[lg policy] Koreans Flock to the Philippines to Learn English

Harold Schiffman haroldfs at GMAIL.COM
Wed Sep 16 19:24:29 UTC 2009

Koreans Flock to the Philippines to Learn English

via edling-list

By Jonathan M. Hicap
Korea Times Correspondent

MANILA -- They come in their thousands every month, eager to learn what
is considered as the language of some 1.8 billion people worldwide.
For South Korean students, the Philippines is now a haven as far as
learning the English language is concerned.  The last five years saw
the phenomenal rise of the Philippines as the prime source of English
education for South Koreans.  Whether they come to the Philippines to
study English or sit in front of their computers at home in Seoul and
learn the correct pronunciation of English words from a teacher in
Manila, South Koreans are bent on learning English as a second
language as part of the globalization plan implemented by the

English education has been included in the curriculum of the South
Korean education system from elementary level to college. President
Lee Myung-bak, for instance, has made the teaching of the English
language a core program of his administration.  The English education
explosion in the Philippines among South Koreans was a product of
ideal factors that fit together. The Philippines -- ranked in the top
10 in terms of English-speaking population - has affordable education.
This is coupled with its strategic distance from South Korea: Manila
can be reached by plane in just four hours from Seoul. In addition,
the Philippines has a low cost of living, making it an appealing place
for South Korean students to stay and live. Throw in the allure of its
white-sand beaches and tropical weather and you'll have a formula to
make it a favored travel destination.

Today, hundreds of schools throughout the Philippines offer English as
a Second Language (ESL) courses for foreigners, but South Koreans
stand out as the leading group that comprises the majority of the ESL
market in the Philippines. The Philippine Bureau of Immigration,
headed by Commissioner Marcelino Libanan, is the leading agency that
issues permits to foreign students who want to study in the country.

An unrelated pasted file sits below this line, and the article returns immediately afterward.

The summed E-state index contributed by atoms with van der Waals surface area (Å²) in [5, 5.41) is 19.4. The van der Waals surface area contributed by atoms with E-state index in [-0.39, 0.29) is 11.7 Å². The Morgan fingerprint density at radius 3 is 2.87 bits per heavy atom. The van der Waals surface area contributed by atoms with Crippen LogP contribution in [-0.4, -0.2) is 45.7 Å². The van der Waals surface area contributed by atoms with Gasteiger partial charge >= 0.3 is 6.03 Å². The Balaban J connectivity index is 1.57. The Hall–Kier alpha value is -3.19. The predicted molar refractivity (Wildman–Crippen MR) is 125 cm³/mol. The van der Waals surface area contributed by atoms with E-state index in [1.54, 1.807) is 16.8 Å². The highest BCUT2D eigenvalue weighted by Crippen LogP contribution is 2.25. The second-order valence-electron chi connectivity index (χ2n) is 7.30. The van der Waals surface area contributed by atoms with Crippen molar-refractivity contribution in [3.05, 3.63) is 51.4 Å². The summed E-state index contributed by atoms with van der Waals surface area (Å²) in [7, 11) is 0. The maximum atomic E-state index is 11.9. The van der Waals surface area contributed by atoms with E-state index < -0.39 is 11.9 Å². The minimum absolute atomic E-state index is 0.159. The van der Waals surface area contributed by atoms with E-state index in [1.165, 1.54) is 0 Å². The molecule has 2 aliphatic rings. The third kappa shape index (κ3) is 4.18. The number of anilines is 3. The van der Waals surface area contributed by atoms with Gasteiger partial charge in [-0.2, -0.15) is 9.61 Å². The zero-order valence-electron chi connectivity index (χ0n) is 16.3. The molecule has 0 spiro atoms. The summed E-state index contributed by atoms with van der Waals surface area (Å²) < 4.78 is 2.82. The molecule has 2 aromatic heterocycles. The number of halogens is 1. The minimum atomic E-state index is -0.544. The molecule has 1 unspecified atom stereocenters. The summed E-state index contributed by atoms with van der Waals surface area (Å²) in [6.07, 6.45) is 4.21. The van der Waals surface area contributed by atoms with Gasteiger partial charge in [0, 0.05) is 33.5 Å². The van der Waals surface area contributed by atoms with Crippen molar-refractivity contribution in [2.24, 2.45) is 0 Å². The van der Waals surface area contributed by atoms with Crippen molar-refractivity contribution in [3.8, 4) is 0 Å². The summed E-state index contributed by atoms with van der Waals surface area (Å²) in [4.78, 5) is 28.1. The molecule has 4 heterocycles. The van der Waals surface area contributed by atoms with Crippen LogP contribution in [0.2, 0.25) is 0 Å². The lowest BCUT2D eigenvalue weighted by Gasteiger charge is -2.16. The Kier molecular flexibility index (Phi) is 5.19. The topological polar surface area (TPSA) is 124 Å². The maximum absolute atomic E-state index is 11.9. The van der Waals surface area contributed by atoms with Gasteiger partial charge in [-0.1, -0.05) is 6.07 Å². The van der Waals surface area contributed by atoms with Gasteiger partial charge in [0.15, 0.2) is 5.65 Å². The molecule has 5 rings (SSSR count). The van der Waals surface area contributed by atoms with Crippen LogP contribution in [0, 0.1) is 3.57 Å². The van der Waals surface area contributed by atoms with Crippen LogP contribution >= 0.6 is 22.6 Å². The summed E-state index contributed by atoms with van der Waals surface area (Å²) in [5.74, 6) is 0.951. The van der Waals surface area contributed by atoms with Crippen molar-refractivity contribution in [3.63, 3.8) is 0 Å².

Foreigners who want to enroll in Philippine schools are required to
get either the Special Study Permit (SSP) or a Student Visa. SSPs are
granted to students who want to enroll on short-term courses that last
for less than one year while student visas are for those who want to
take up long-term or degree courses.

Based on data provided to The Korea Times by the bureau's student desk
division -- headed by Teodulo Estrada, chief, and Adela Camtal,
assistant chief -- South Koreans who were issued Special Study Permits
increased by 500 percent from 2004 to 2008. In 2004, the data showed
5,877 South Koreans were given SSPs in the Philippines. The figure
increased three-fold to 17,904 in 2005.  The numbers continued to
increase over the next three years. In 2006, 21,876 Koreans obtained
SSPs while 27,322 got the permits in 2007. Last year, 29,155 Koreans
were granted permission to study short-term courses in the country.

In total, 102,134 South Koreans studied in the Philippines from 2004
to 2008 -- or an average of 20,427 students per year, or 1,702
students per month. In addition, 13,937 South Koreans were granted
student visas from 2004 to 2008. The visa allowed them to study degree
courses in the Philippines. In the last five years, South Koreans
became the largest group of foreigners to study in the Philippines.
The numbers continue to rise as more schools offer ESL courses. De La
Salle University, one of the Philippines' top universities, is one of
the schools accredited by the Philippine Bureau of Immigration as an
English-language learning center for foreigners.

The university's Manila campus has the Center for Language Learning
(CeLL) that provides year-round short English courses. The length of
each is three weeks, ranging from basic grammar to conversational



 Harold F. Schiffman

Professor Emeritus of
 Dravidian Linguistics and Culture
Dept. of South Asia Studies
University of Pennsylvania
Philadelphia, PA 19104-6305

Phone:  (215) 898-7475
Fax:  (215) 573-2138

Email:  haroldfs at gmail.com

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